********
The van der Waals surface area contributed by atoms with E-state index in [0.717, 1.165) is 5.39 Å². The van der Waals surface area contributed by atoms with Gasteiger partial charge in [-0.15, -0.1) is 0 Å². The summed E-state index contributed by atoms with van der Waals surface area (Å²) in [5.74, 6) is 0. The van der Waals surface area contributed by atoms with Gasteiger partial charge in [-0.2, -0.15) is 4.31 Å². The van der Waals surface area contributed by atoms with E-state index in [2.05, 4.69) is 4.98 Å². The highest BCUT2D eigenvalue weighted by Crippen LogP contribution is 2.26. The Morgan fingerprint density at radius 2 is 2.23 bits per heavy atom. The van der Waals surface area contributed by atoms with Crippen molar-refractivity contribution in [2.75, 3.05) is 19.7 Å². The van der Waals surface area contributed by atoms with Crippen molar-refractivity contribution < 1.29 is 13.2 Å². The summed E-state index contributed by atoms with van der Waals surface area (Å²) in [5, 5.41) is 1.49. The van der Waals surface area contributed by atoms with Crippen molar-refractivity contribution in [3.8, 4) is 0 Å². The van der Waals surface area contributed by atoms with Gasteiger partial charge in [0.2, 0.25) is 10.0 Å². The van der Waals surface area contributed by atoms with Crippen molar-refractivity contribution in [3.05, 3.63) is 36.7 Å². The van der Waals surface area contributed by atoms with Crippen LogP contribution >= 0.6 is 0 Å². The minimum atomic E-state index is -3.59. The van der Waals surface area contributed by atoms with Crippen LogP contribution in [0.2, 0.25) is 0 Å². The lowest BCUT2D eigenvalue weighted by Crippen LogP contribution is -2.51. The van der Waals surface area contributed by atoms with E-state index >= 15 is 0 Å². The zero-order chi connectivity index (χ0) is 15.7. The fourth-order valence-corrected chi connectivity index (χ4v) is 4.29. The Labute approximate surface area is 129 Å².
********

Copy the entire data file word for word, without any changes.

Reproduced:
The van der Waals surface area contributed by atoms with E-state index in [0.717, 1.165) is 5.39 Å². The van der Waals surface area contributed by atoms with Gasteiger partial charge in [-0.15, -0.1) is 0 Å². The summed E-state index contributed by atoms with van der Waals surface area (Å²) in [5.74, 6) is 0. The van der Waals surface area contributed by atoms with Gasteiger partial charge in [-0.2, -0.15) is 4.31 Å². The van der Waals surface area contributed by atoms with E-state index in [2.05, 4.69) is 4.98 Å². The highest BCUT2D eigenvalue weighted by Crippen LogP contribution is 2.26. The Morgan fingerprint density at radius 2 is 2.23 bits per heavy atom. The van der Waals surface area contributed by atoms with Crippen molar-refractivity contribution in [2.75, 3.05) is 19.7 Å². The van der Waals surface area contributed by atoms with Crippen molar-refractivity contribution < 1.29 is 13.2 Å². The summed E-state index contributed by atoms with van der Waals surface area (Å²) in [5, 5.41) is 1.49. The van der Waals surface area contributed by atoms with Crippen molar-refractivity contribution in [3.8, 4) is 0 Å². The van der Waals surface area contributed by atoms with Gasteiger partial charge in [0.2, 0.25) is 10.0 Å². The van der Waals surface area contributed by atoms with Crippen molar-refractivity contribution in [3.05, 3.63) is 36.7 Å². The van der Waals surface area contributed by atoms with Crippen LogP contribution >= 0.6 is 0 Å². The minimum atomic E-state index is -3.59. The van der Waals surface area contributed by atoms with Crippen LogP contribution in [0.2, 0.25) is 0 Å². The lowest BCUT2D eigenvalue weighted by Crippen LogP contribution is -2.51. The van der Waals surface area contributed by atoms with E-state index >= 15 is 0 Å². The zero-order chi connectivity index (χ0) is 15.7. The fourth-order valence-corrected chi connectivity index (χ4v) is 4.29. The Labute approximate surface area is 129 Å².